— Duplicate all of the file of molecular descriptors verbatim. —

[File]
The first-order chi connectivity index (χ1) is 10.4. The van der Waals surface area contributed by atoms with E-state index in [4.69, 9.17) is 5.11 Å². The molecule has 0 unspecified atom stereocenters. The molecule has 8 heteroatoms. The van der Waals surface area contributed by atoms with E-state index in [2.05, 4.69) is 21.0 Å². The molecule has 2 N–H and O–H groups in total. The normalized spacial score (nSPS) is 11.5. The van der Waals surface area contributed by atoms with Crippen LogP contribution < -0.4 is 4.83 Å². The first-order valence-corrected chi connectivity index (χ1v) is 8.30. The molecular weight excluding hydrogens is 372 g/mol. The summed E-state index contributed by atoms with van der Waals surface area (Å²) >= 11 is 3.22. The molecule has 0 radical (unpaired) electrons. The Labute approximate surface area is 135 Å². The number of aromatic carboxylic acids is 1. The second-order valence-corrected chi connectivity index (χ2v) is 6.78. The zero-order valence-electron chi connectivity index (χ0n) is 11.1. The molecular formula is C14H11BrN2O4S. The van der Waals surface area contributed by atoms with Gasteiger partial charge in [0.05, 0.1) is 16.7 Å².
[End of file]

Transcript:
The first-order chi connectivity index (χ1) is 10.4. The van der Waals surface area contributed by atoms with E-state index in [4.69, 9.17) is 5.11 Å². The molecule has 0 unspecified atom stereocenters. The molecule has 8 heteroatoms. The van der Waals surface area contributed by atoms with E-state index in [2.05, 4.69) is 21.0 Å². The molecule has 2 N–H and O–H groups in total. The normalized spacial score (nSPS) is 11.5. The van der Waals surface area contributed by atoms with Crippen LogP contribution < -0.4 is 4.83 Å². The first-order valence-corrected chi connectivity index (χ1v) is 8.30. The molecular weight excluding hydrogens is 372 g/mol. The summed E-state index contributed by atoms with van der Waals surface area (Å²) >= 11 is 3.22. The molecule has 0 radical (unpaired) electrons. The Labute approximate surface area is 135 Å². The number of aromatic carboxylic acids is 1. The second-order valence-corrected chi connectivity index (χ2v) is 6.78. The zero-order valence-electron chi connectivity index (χ0n) is 11.1. The molecular formula is C14H11BrN2O4S. The van der Waals surface area contributed by atoms with Gasteiger partial charge in [0.05, 0.1) is 16.7 Å².